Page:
In order to measure the radioactivity of bleeding in the intraabdominal bleeding models, image subtraction was performed between the post-bleeding images (38–40 min after injection) and the pre-bleeding images (10–20 min after injection) with an algebra tool of PMOD. Negative values of the pixels in the subtracted images were all replaced to zero value. Then, the total radioactivity of bleeding during PET imaging was measured as the percentage of injected dose (%ID) after excluding radioactivity of the urinary bladder.
Quantitative data were expressed as mean ± SD. Spearman’s rank correlation coefficient was used to assess the quality of linear correlations using the SPSS software package (version 22.0, SPSS Inc., IBM, Chicago, USA). A P value of less than 0.05 was considered statistically significant.
Post-labeling stability of 18F-FDG-labeled RBCs
Labeling efficiency of 18F-FDG-labeled RBCs by the optimized labeling procedure
Prepared RBC suspension
18F-FDG used for labeling
1.5 ml (80% hematocrit)
166 ± 29 MBq
89 ± 26 MBq
69.3 ± 13.3%
Labeling for in vivo imaging
PET imaging of normal rats
Intraabdominal bleeding models
To our knowledge, this is the first study demonstrating the feasibility of labeling RBCs with 18F-FDG. In order to apply 18F-FDG-labeled RBC PET to human study, optimization or standardization of labeling procedure is crucial in terms of the accuracy of 18F-FDG-labeled RBC PET for BPI. Therefore, we sought the optimal labeling procedure to achieve the highest LE and stability by measuring LE in different conditions. In the optimized labeling protocol, 18F-FDG-labeled RBC PET revealed high retention of the tracer in the cardiovascular system for at least 120 min in normal rats. In the intraabdominal bleeding models, 18F-FDG-labeled RBC PET visualized the extravascular blood more clearly than CT and revealed the different patterns of the extravascular radioactivity between the temporary and persistent bleeding models.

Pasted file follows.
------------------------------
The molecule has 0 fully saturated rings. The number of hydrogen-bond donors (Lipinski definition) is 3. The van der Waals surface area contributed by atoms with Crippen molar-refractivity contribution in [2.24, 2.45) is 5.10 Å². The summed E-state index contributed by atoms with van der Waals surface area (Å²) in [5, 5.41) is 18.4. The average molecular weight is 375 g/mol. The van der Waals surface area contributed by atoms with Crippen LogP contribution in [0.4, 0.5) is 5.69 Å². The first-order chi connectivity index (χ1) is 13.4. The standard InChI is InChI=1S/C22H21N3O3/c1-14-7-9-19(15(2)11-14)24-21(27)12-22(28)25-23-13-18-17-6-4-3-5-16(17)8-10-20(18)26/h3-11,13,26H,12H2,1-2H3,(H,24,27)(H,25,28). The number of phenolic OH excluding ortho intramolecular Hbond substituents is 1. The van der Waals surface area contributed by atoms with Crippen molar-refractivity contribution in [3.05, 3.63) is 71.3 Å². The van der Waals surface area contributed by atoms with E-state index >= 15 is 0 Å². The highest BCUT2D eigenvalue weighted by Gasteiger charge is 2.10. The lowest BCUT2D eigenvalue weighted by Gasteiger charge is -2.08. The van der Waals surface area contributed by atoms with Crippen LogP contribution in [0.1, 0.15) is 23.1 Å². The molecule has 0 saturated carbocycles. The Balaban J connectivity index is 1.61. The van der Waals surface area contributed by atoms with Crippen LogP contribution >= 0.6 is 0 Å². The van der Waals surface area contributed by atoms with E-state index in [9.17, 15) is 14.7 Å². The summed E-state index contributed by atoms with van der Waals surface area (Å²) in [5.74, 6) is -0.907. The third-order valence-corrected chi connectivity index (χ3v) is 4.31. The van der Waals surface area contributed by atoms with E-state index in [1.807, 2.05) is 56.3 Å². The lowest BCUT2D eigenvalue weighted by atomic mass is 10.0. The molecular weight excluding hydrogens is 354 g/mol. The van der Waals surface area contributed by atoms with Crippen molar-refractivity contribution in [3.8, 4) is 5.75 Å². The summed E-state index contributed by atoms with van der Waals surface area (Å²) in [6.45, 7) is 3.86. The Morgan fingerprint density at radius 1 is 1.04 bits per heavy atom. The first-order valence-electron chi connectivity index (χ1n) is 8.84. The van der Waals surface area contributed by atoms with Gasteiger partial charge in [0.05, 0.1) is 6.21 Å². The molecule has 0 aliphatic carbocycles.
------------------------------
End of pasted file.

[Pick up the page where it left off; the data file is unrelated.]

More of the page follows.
We considered that high LE could be achieved by depriving glucose from RBCs. Glucose deprivation reduces intracellular glucose concentration. In addition, a glucose concentration gradient across the membrane is the driving force to transport glucose via glucose transporter-1 on the plasma membrane of RBCs . Taken together, this pre-labeling preparation can boost the uptake of glucose or 18F-FDG into RBCs. Indeed, our results showed that glucose deprivation for up to 60 min significantly improved the LE (Fig. 1a). Considering the balance between the LE and the potential cell damage due to prolonged glucose deprivation, the duration of glucose deprivation was set at 60 min in subsequent studies. Higher hematocrit was suitable for achieving higher LE (Fig. 1b). However, it was practically difficult to uniformly mix high-hematocrit RBC suspension (over 80% hematocrit, 100 or 200 μL) with 18F-FDG solution (10–20 μL) due to high viscosity. In addition, some RBCs in high-hematocrit RBC suspension dried up around fluid surface during long incubation. Therefore, hematocrit was set at 70% in other labeling studies. LE steadily increased during the incubation with 18F-FDG, reaching a plateau in 50 min (Fig. 1c). Consequently, the total amount of radioactivity in the RBCs showed a peak from 30 to 40 min due to beta decay of 18F (Fig. 1d). As a result, the optimal incubation (labeling) time with 18F-FDG was considered to be 30 min.